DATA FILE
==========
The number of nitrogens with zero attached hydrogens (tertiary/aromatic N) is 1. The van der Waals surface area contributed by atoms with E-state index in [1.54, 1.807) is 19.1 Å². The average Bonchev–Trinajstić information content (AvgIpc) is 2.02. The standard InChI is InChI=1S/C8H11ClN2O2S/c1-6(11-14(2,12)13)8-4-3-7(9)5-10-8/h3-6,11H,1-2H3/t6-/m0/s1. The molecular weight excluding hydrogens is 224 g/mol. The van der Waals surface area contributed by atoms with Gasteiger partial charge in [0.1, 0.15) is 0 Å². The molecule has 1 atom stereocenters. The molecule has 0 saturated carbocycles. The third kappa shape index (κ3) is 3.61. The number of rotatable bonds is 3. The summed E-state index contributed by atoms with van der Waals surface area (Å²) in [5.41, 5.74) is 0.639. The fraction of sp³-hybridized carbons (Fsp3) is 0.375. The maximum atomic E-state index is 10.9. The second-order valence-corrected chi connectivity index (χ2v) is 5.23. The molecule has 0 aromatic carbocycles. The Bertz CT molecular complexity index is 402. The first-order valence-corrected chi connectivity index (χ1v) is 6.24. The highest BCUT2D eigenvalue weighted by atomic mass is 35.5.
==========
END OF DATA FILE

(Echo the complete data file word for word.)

The number of nitrogens with zero attached hydrogens (tertiary/aromatic N) is 1. The van der Waals surface area contributed by atoms with E-state index in [1.54, 1.807) is 19.1 Å². The average Bonchev–Trinajstić information content (AvgIpc) is 2.02. The standard InChI is InChI=1S/C8H11ClN2O2S/c1-6(11-14(2,12)13)8-4-3-7(9)5-10-8/h3-6,11H,1-2H3/t6-/m0/s1. The molecular weight excluding hydrogens is 224 g/mol. The van der Waals surface area contributed by atoms with Gasteiger partial charge in [0.1, 0.15) is 0 Å². The molecule has 1 atom stereocenters. The molecule has 0 saturated carbocycles. The third kappa shape index (κ3) is 3.61. The number of rotatable bonds is 3. The summed E-state index contributed by atoms with van der Waals surface area (Å²) in [5.41, 5.74) is 0.639. The fraction of sp³-hybridized carbons (Fsp3) is 0.375. The maximum atomic E-state index is 10.9. The second-order valence-corrected chi connectivity index (χ2v) is 5.23. The molecule has 0 aromatic carbocycles. The Bertz CT molecular complexity index is 402. The first-order valence-corrected chi connectivity index (χ1v) is 6.24. The highest BCUT2D eigenvalue weighted by atomic mass is 35.5.